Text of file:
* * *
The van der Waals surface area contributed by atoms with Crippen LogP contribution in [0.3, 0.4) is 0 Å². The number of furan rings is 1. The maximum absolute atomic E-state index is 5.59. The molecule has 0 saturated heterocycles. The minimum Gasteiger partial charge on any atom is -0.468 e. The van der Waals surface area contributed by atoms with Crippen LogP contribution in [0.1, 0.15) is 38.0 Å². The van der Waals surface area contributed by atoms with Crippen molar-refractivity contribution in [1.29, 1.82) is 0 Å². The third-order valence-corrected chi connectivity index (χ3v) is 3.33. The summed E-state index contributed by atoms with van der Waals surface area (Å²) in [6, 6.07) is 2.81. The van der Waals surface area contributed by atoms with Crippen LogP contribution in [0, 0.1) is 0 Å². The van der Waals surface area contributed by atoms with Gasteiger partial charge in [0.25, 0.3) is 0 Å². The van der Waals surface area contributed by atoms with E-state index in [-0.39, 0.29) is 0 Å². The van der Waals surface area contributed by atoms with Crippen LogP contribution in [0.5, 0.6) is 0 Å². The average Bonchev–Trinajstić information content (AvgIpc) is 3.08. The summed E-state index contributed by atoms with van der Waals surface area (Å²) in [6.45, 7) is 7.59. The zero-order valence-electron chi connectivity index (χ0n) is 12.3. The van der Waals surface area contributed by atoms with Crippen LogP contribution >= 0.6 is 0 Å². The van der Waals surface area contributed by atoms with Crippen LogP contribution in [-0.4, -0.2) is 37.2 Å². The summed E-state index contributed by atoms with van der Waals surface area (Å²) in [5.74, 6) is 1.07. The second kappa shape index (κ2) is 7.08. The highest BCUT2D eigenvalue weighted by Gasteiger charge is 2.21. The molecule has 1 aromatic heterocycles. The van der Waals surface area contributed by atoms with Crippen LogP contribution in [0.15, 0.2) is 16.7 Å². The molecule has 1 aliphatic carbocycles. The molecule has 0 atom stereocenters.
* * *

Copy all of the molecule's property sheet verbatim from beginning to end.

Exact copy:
The van der Waals surface area contributed by atoms with Crippen LogP contribution in [0.3, 0.4) is 0 Å². The number of furan rings is 1. The maximum absolute atomic E-state index is 5.59. The molecule has 0 saturated heterocycles. The minimum Gasteiger partial charge on any atom is -0.468 e. The van der Waals surface area contributed by atoms with Crippen LogP contribution in [0.1, 0.15) is 38.0 Å². The van der Waals surface area contributed by atoms with Crippen molar-refractivity contribution in [1.29, 1.82) is 0 Å². The third-order valence-corrected chi connectivity index (χ3v) is 3.33. The summed E-state index contributed by atoms with van der Waals surface area (Å²) in [6, 6.07) is 2.81. The van der Waals surface area contributed by atoms with Crippen LogP contribution in [0, 0.1) is 0 Å². The van der Waals surface area contributed by atoms with Gasteiger partial charge in [0.25, 0.3) is 0 Å². The van der Waals surface area contributed by atoms with E-state index in [-0.39, 0.29) is 0 Å². The van der Waals surface area contributed by atoms with Crippen LogP contribution in [0.5, 0.6) is 0 Å². The average Bonchev–Trinajstić information content (AvgIpc) is 3.08. The summed E-state index contributed by atoms with van der Waals surface area (Å²) in [6.45, 7) is 7.59. The zero-order valence-electron chi connectivity index (χ0n) is 12.3. The van der Waals surface area contributed by atoms with Crippen LogP contribution >= 0.6 is 0 Å². The van der Waals surface area contributed by atoms with Crippen LogP contribution in [-0.4, -0.2) is 37.2 Å². The summed E-state index contributed by atoms with van der Waals surface area (Å²) in [5.74, 6) is 1.07. The second kappa shape index (κ2) is 7.08. The highest BCUT2D eigenvalue weighted by Gasteiger charge is 2.21. The molecule has 1 aromatic heterocycles. The van der Waals surface area contributed by atoms with Crippen LogP contribution in [0.15, 0.2) is 16.7 Å². The molecule has 1 aliphatic carbocycles. The molecule has 0 atom stereocenters.